AMY GOODMAN: Billy Joe Mills, we’re going to—we’re going to reconnect with you to get a better-quality sound. We’re going to go to break and then come back. Billy Joe Mills is one of the attorneys for the Tamir Rice family. We’re also joined by Tamir’s cousin, Latonya Goldsby. And Elle Hearns will also speak to us, one of the organizers of Black Lives Matter Cleveland. Stay with us.
AMY GOODMAN: This is Democracy Now!, democracynow.org, The War and Peace Report. Our guests are in Cleveland and on the road to New York from Cleveland. Billy Joe Mills is with us, one of the attorneys for the Rice family. Latonya Goldsby is Tamir’s cousin. And Elle Hearns is with Black Lives Matter Cleveland.
Elle Hearns, what are the options now? Layonya mentioned Loretta Lynch, the U.S. attorney general, a civil rights investigation. The family has a lawsuit. What are you demanding in Black Lives Matter?
ELLE HEARNS: Yeah, that’s a wonderful question. We’re definitely demanding what the family is asking for support with, which is definitely demanding for the DOJ to support an investigation of the happenings here in Cleveland. We’re also demanding for the immediate firing of the officers. It’s really an insult that officers that are responsible for the murder of a child still are actively employed and that the city is providing them space to continuously be employed and also supported by city funds. So, you know, a lot of what we are demanding is really reflective of the family and the support that they are asking for directly from officials, elected officials, and also the local community in Cleveland, and what they have been rallying around for the last year and also around the murders of other black people in the city of Cleveland at the hands of the police.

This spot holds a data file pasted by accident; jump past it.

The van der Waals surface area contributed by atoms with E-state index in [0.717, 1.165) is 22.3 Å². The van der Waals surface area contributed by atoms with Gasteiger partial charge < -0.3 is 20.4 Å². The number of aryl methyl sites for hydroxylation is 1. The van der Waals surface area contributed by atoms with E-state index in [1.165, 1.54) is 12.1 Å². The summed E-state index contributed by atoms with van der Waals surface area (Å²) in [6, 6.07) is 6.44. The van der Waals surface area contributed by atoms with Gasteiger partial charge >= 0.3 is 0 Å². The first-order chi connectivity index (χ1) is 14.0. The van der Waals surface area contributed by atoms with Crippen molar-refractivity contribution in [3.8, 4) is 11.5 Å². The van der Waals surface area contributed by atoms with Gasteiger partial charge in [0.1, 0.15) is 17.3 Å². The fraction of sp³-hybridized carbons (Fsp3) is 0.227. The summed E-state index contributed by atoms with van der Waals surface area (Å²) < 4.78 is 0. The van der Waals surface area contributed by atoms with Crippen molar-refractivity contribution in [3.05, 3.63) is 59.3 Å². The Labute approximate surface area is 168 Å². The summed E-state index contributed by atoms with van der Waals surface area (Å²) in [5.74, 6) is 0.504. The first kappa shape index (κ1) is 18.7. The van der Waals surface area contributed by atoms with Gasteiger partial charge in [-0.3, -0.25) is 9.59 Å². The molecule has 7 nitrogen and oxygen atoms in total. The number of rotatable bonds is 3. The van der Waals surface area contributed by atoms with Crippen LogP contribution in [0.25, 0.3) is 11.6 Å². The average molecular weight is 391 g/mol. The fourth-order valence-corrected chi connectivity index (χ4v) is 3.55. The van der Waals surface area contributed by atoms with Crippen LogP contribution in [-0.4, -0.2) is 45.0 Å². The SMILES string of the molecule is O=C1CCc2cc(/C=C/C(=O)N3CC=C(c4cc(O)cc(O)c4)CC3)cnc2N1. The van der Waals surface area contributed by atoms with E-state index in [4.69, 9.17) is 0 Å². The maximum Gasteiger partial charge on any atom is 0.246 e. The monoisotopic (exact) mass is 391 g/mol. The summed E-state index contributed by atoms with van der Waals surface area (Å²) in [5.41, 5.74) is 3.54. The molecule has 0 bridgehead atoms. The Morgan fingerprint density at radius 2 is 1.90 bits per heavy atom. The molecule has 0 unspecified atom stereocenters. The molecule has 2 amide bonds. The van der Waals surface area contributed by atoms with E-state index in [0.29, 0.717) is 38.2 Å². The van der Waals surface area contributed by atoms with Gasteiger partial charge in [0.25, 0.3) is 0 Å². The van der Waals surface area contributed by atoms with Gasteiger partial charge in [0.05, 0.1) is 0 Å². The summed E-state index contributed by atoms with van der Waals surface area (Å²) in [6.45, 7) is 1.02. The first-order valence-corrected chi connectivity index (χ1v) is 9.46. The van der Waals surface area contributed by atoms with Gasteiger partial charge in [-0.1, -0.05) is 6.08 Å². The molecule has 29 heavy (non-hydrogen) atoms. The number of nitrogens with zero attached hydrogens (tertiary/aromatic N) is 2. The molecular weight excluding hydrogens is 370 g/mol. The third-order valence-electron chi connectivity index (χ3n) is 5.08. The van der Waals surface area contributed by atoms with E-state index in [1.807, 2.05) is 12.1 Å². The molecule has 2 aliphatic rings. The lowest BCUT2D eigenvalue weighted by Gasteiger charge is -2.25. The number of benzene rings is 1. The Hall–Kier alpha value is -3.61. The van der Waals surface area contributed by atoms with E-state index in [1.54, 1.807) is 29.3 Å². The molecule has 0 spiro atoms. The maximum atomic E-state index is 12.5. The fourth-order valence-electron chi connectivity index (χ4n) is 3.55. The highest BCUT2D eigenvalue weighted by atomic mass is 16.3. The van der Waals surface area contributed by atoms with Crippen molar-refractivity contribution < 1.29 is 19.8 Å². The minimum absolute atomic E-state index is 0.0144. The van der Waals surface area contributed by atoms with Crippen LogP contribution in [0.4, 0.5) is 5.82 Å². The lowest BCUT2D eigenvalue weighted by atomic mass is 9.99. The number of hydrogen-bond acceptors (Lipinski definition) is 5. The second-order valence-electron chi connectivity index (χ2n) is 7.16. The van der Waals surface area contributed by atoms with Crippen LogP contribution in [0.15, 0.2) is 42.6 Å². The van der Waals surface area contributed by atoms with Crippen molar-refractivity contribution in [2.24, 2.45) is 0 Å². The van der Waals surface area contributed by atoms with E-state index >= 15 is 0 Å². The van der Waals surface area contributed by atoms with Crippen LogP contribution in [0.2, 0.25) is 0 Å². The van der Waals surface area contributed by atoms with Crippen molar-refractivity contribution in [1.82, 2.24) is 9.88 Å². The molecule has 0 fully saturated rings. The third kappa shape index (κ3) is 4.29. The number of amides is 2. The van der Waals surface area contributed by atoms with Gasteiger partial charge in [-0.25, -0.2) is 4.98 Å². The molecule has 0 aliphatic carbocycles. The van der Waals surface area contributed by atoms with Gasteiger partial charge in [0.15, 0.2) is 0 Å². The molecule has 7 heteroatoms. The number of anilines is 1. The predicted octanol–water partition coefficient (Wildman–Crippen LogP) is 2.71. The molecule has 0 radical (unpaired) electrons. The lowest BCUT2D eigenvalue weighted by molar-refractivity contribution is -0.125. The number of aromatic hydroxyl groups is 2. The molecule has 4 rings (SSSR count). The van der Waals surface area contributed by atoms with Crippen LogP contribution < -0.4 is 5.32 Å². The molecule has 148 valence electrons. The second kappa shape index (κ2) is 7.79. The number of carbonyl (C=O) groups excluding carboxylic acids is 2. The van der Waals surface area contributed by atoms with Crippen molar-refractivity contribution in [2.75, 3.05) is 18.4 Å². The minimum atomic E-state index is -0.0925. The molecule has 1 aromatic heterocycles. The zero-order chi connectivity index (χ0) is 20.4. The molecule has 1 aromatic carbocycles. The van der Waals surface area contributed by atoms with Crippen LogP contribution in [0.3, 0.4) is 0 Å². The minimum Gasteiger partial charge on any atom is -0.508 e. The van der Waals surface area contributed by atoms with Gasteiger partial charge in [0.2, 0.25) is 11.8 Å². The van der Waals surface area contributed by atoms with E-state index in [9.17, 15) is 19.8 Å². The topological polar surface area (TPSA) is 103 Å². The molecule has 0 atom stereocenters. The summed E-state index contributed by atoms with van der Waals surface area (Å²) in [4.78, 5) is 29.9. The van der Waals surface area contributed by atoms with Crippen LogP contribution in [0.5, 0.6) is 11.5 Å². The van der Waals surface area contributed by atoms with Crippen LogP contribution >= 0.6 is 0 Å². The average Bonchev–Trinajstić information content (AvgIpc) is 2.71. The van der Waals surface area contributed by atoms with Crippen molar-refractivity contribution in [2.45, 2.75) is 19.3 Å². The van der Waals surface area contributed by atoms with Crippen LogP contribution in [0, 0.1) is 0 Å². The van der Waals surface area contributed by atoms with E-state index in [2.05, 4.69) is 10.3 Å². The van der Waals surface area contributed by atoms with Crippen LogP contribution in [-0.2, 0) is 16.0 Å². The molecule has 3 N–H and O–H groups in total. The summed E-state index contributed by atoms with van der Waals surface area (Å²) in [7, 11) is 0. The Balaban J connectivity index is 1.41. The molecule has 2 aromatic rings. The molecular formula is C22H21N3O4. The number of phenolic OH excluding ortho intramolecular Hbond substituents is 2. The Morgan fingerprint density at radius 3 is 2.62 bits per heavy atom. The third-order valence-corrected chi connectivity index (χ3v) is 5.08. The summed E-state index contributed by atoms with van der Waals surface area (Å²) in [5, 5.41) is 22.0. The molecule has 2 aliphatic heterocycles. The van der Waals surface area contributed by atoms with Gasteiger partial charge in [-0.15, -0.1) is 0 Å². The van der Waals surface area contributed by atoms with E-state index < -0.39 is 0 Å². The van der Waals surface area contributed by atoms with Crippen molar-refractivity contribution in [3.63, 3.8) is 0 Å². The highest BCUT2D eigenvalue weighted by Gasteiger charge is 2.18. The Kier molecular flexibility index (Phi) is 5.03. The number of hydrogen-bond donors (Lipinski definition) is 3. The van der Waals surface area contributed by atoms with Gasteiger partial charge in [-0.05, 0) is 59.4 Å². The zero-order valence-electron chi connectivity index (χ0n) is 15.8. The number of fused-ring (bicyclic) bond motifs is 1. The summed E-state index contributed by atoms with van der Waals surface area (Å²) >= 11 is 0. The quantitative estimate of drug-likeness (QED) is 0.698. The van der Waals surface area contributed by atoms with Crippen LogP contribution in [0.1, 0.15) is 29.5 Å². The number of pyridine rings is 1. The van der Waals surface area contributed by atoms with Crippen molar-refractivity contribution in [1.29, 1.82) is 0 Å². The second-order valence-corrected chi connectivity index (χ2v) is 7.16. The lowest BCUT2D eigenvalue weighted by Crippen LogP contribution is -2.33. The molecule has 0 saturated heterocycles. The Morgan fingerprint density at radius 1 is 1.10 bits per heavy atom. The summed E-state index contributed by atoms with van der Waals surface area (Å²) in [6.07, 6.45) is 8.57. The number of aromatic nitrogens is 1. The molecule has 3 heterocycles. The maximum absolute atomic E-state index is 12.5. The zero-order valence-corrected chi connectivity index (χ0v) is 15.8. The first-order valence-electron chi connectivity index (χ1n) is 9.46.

AMY GOODMAN: I wanted to turn back to Billy Joe Mills. The family of Tamir Rice, Samaria Rice, Tamir’s mother, has said that the prosecutor sabotaged the case. Are there other avenues to pursue this outside of the civil rights investigation by the U.S. Attorney General’s Office? Let me put that question to Elle Hearns as we get Billy Joe Mills on the line.
ELLE HEARNS: Yeah. So, other avenues that I think, from a legal space—that’s not necessarily my expertise, but what I will say is that anytime there is no justice provided to the life of someone that is taken, it will always provide space for a movement to exist. When the life of a child is taken, when the life of Tamir is not honored in the judicial process, that will always provide space for organizers, activists, community members to be involved in really exercising their First Amendment rights and also advocating for what they feel best is the need directly in their community. And that is to make sure that the community is safe, and not just safe from intercommunity violence, but also the violence at the hands of the police. And we’ve seen consistently in the city of Cleveland that the police are the biggest culprits of a lot of the violence in the overpolicing within the community. So, you know, the other avenues are definitely for the community to have investments, so that they can actually dictate what’s happening in their community and who actually is in power, so that another senseless murder of someone’s child doesn’t happen again.